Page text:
446th Bomb Group Mission Report

The target was a bomber components factory, but the group missed and hit various other places in the general area. 2 planes were lost to the intense and accurrate flak, The Beast (42-7679) and The Princess (42-7620) (odd coincidence). 4 men were killed and 16 were taken prisoner. One of the men was believed shot to death by German civilians on the ground.

source: 446th Bomb Group www.446bg.com
447BG Mission Report - Briefing was at 0800 hours and the target was an airfield at Rheine, Germany. Each planes weapons were forty 100 pound GP bombs. Take off started at 1040 hours. The bombing altitude of 21,000 feet was reached as the Group crossed the Netherlands North Coast. The airfield was just inside the Dutch - German border and the Flak was heavy. Lt. Anderson of the 711th took a hit and went down, it was the crews third mission, his fourth. There were 611 attacking heavies in the mission. 26 aircraft from the 447th began landing at 1540 hours. source: 447 Bomb Group Association http://www.447bg.com
458th Bomb Group Mission reportsource: 458th Bomb Group web page http://www.458bg.com/
91st BG / 322nd BS Mission Report - Raid on the Oldenburg Airfield, Germany. Took off at 1100 hours Landed at 0615 hours. The target was attacked at 1417 hours from 30,000 feet. Results good. The flak at target was moderate and accurate. Enroute, some meager, accurate flak was reported. No enemy fighters were seen. source: 322rd Bomb Squadron / 91BG Mission Report http://www.91stbombgroup.com/
91BG / 401BS Mission Report - Mission to Oldenburg, Germany. (Airdrome) Oldenburg: Most crews described results as Excellent. Much fire and smoke was seen in target area. ENEMY AIRCRAFT: None encountered. FIGHTER SUPPORT; Described as good. Enroute to the target, meager, inaccurate AA fire was experienced from the vicinity of Imuiden. At the target AA fire was moderate and accurate for our A/C. From two to six Rockets were reported in the target area, some bursting level and only a hundred yards in front. On the return journey, meager and accurate fire was reported from the vicinity of Detern.source: 91st BG / 401st BS Mission Report http://www.91stbombgroup.com/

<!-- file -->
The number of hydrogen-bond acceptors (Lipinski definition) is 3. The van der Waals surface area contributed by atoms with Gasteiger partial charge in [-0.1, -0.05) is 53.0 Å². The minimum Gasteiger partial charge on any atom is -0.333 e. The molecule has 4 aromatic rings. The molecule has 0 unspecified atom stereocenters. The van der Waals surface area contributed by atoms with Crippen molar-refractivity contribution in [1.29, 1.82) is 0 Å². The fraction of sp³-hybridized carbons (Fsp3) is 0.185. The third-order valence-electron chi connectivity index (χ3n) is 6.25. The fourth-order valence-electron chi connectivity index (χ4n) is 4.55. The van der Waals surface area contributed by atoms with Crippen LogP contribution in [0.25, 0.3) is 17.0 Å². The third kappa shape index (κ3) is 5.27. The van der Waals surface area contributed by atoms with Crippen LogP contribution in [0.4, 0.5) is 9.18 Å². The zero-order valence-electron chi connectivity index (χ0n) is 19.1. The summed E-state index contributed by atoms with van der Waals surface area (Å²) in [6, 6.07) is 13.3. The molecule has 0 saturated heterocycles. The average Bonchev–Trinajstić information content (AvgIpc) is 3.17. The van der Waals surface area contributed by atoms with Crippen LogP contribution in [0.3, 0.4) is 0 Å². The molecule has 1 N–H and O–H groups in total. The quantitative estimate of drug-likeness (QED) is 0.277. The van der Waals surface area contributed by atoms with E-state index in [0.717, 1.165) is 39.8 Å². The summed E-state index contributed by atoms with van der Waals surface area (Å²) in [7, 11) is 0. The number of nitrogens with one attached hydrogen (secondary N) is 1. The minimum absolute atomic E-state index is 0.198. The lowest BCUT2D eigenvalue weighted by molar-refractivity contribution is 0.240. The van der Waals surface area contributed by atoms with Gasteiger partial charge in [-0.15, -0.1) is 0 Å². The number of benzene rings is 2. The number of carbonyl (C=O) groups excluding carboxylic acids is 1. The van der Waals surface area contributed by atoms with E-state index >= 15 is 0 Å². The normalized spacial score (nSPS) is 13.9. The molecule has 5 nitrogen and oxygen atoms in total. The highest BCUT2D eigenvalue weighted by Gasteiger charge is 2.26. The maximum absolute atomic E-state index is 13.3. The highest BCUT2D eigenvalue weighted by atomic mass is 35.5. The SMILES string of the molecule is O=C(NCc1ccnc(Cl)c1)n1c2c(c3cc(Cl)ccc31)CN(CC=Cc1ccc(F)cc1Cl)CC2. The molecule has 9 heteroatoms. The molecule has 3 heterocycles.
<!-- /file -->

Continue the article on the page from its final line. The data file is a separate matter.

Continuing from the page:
Non-Combat Accident Reports

Aircraft: B-17G (#42-97214).
Organization: 534BS / 381BG of Ridgewell, Essex.
Pilot: Bond, Leslie A.
Notes: crash landing.
Location: Ridgewell, Essex England.
Damage (0-5 increasing damage): 4
source: Aviation Archaeology http://www.aviationarchaeology.com/
Aircraft: B-24J (#42-73505).
Organization: 577BS / 392BG of Wendling, Norfolk.
Pilot: Anderson, Thomas L.
Notes: killed in crash landing.
Location: Badwell Farm, Sidesstrand England.
Damage (0-5 increasing damage): 5
source: Aviation Archaeology http://www.aviationarchaeology.com/
Aircraft: P-47D (#42-74714).
Organization: 376FS / 361FG of Bottisham, Cambrdigeshire.
Pilot: Frank, Wallace B.
Notes: landing accident.
Location: Bottisham, Cambrdigeshire England.
Damage (0-5 increasing damage): 3
source: Aviation Archaeology http://www.aviationarchaeology.com/
Aircraft: P-47D (#42-76422).
Organization: 361FS / 356FG of Martlesham Heath, Suffolk.
Pilot: Hewett, Sidney H.
Notes: landing accident.
Location: Martlesham Heath, Suffolk England.
Damage (0-5 increasing damage): 3
source: Aviation Archaeology http://www.aviationarchaeology.com/

Mission Stats (Targets, Aircraft, Casualties, etc.)

Mission "8th AF Fighter Command Fighter Operation 291"
Fighter support for 8th AF 291
April 08, 1944

Primary source for mission statistics: Mighty Eighth War Diary by Roger A. Freeman
Bomb TonnageEnemy
(on gnd)
7807800.088-3-4649-6-3823-2-180-0-2378FG crashes base
Mission Targets

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780 A/C
Aircraft Groups

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OTHER (IX AF, HQ, etc)
362nd Fighter Group
363rd Fighter Group
354th Fighter Group
358th Fighter Group
Aircraft Losses

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20FG (4 a/c)
352FG (1 a/c)
4FG (4 a/c)
355FG (3 a/c)
361FG (1 a/c)
55FG (1 a/c)
78FG (1 a/c)
353FG (2 a/c)
OTHER (IX AF, HQ, etc)
363FG (2 a/c)
354FG (4 a/c)